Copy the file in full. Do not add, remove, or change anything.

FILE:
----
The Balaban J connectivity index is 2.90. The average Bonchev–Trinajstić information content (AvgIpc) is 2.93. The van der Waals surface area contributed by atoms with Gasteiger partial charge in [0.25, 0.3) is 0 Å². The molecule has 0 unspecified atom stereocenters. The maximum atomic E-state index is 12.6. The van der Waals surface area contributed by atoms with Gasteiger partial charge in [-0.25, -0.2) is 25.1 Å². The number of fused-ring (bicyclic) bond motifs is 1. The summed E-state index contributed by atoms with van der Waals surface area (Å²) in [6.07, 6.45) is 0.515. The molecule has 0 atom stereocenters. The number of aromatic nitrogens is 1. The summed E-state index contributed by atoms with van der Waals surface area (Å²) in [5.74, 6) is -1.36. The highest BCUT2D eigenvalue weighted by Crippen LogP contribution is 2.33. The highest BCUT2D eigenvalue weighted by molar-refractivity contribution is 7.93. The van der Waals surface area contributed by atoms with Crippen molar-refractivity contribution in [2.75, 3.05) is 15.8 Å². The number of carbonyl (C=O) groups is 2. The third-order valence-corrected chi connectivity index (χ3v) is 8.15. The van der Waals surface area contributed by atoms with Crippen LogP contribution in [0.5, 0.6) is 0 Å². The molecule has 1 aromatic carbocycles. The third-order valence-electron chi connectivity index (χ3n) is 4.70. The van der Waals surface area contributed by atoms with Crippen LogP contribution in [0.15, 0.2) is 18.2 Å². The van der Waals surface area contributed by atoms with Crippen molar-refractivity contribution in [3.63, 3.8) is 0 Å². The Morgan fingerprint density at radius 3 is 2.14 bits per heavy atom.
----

The Balaban J connectivity index is 2.90. The average Bonchev–Trinajstić information content (AvgIpc) is 2.93. The van der Waals surface area contributed by atoms with Gasteiger partial charge in [0.25, 0.3) is 0 Å². The molecule has 0 unspecified atom stereocenters. The maximum atomic E-state index is 12.6. The van der Waals surface area contributed by atoms with Gasteiger partial charge in [-0.25, -0.2) is 25.1 Å². The number of fused-ring (bicyclic) bond motifs is 1. The summed E-state index contributed by atoms with van der Waals surface area (Å²) in [6.07, 6.45) is 0.515. The molecule has 0 atom stereocenters. The number of aromatic nitrogens is 1. The summed E-state index contributed by atoms with van der Waals surface area (Å²) in [5.74, 6) is -1.36. The highest BCUT2D eigenvalue weighted by Crippen LogP contribution is 2.33. The highest BCUT2D eigenvalue weighted by molar-refractivity contribution is 7.93. The van der Waals surface area contributed by atoms with Crippen molar-refractivity contribution in [2.75, 3.05) is 15.8 Å². The number of carbonyl (C=O) groups is 2. The third-order valence-corrected chi connectivity index (χ3v) is 8.15. The van der Waals surface area contributed by atoms with Crippen LogP contribution in [0.5, 0.6) is 0 Å². The molecule has 1 aromatic carbocycles. The third-order valence-electron chi connectivity index (χ3n) is 4.70. The van der Waals surface area contributed by atoms with Crippen LogP contribution in [0.15, 0.2) is 18.2 Å². The van der Waals surface area contributed by atoms with Crippen molar-refractivity contribution in [3.63, 3.8) is 0 Å². The Morgan fingerprint density at radius 3 is 2.14 bits per heavy atom.